Mark Brearley is hoping to make things better. ‘We see ourselves as a group of people with a design culture, and an understanding of the importance of having a clear direction for physical things. We define what’s desirable and what’s wanted. We focus on getting the overall and the detail right, and worrying about quality,’ he says.
As head of design at the London Development Agency, he leads Design for London, where 20 or so design professionals deal with more than 200 projects around the city. Despite the enormity of the task, Brearley seems undaunted.
DfL’s focus is on built aspects of London, and how, as it changes to accommodate the million extra people expected to live here in the next two decades, those involved can make the effort to change it for the better. So in effect they’re shaping the capital’s growth.
But what is ‘better’? Some of it is about tangibles/ improving the quality of housing (hence DfL’s lead role in preparing London Mayor Boris Johnson’s new housing design guidelines), and suggesting how the network of public spaces can work together. That includes checking that they have the right public offer, like facilities, spaces for sport, places to go to the loo and have a cup of tea.
Then there are the intangibles. ‘It’s a matter of opinion what spirit and style London should develop in. As design professionals, we support straightforwardness,’ says Brearley, who is an architect by training. So with the design of public space, he’s encouraging ‘a trend away from over-enrichment. A simple, modernish, decent background is the best way’.
And as for architecture, ‘We embrace the need to be catholic style-wise, but to also encourage greater calmness. We’ve come through a period of over-wroughtness, and architecture which attempts to create richness through complexity, multi-materials and complicated forms. But an excess of add-on bits and pieces doesn’t always seem helpful,’ he says. The upshot, he claims, has been a lot of disappointing housing over the past ten years.
An example of where DfL’s input has been successful, he believes, is in helping some East End industrial businesses relocate from the London Olympics site. ‘We’re very happy with the pattern of cladding on Kesslers’ factory (designed by Robinson, Kenning and Gallagher) at the Royal Docks. That development allows housing to join it, and the working end of the building relates to the street as well as its truck yard and car park,’ says Brearley.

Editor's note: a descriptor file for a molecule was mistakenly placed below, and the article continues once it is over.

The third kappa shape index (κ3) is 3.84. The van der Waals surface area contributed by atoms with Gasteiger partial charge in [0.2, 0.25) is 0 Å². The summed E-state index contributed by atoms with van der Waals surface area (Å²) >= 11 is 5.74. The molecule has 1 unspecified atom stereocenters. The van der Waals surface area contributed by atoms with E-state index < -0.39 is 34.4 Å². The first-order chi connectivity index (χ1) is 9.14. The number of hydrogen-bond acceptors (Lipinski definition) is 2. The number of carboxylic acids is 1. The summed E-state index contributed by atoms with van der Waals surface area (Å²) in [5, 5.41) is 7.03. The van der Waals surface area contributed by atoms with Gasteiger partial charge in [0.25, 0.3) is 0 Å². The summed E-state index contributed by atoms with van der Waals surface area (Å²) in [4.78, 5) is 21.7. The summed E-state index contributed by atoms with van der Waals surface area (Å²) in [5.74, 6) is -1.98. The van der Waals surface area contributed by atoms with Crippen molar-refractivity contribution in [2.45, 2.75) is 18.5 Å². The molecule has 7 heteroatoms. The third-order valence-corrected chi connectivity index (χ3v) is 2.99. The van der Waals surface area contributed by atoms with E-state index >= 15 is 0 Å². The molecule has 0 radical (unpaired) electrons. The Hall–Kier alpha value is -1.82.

Another is the long-running work at Barking. ‘It’s been about figuring out how Barking could change, and how change could be ambitious, encouraging the best use of designers, and being there for the discussion of projects and helping make the case for money to appear,’ he says.
He’s pleased with the quality of what’s going on there, from the new housing, hotel, shops, health centre and public library to the new town square (by Muf Architecture). ‘The architecture around the square is good and it’s generated a lot of enthusiasm from the council and the public. There’s a sense of pleasure,’ he maintains.
It’s not the quantity of projects that concerns Brearley, but the quality of practitioners. ‘In the world of urban change [meaning urban and landscape design], there’s a worrying skills shortage. We see a lot of rubbish projects from businesses that should be ashamed of themselves,’ he says.
This throws up some opportunities for designers from other disciplines, Brearley believes. ‘There’s a great untapped potential for crossovers and challenging the occasionally mediocre performers of some of the organisations which dominate the design of the city,’ he says.
Sometimes, effective cross-migration does happen. ‘We have seen interesting art-type people getting involved,’ says Brearley, citing artist Mark Pimlott working with East Architects on the public spaces of Rainham Village in Essex.
‘We’ve seen fewer product designers getting involved, and it feels like more could happen there. And branding people could be a lot more useful in urban change, intervening in the culture of places,’ he says. But he admits that ‘they probably can’t see their way in – it’s a difficult world’.
However, such crossovers require a change in mindset from clients, as much as from the designers themselves. ‘There’s not enough client-side awareness of what’s possible,’ he says. This surely is the sort of challenge that designers are glad to rise to. And if so, Brearley might find himself the recipient of one or two approaches from unexpected quarters.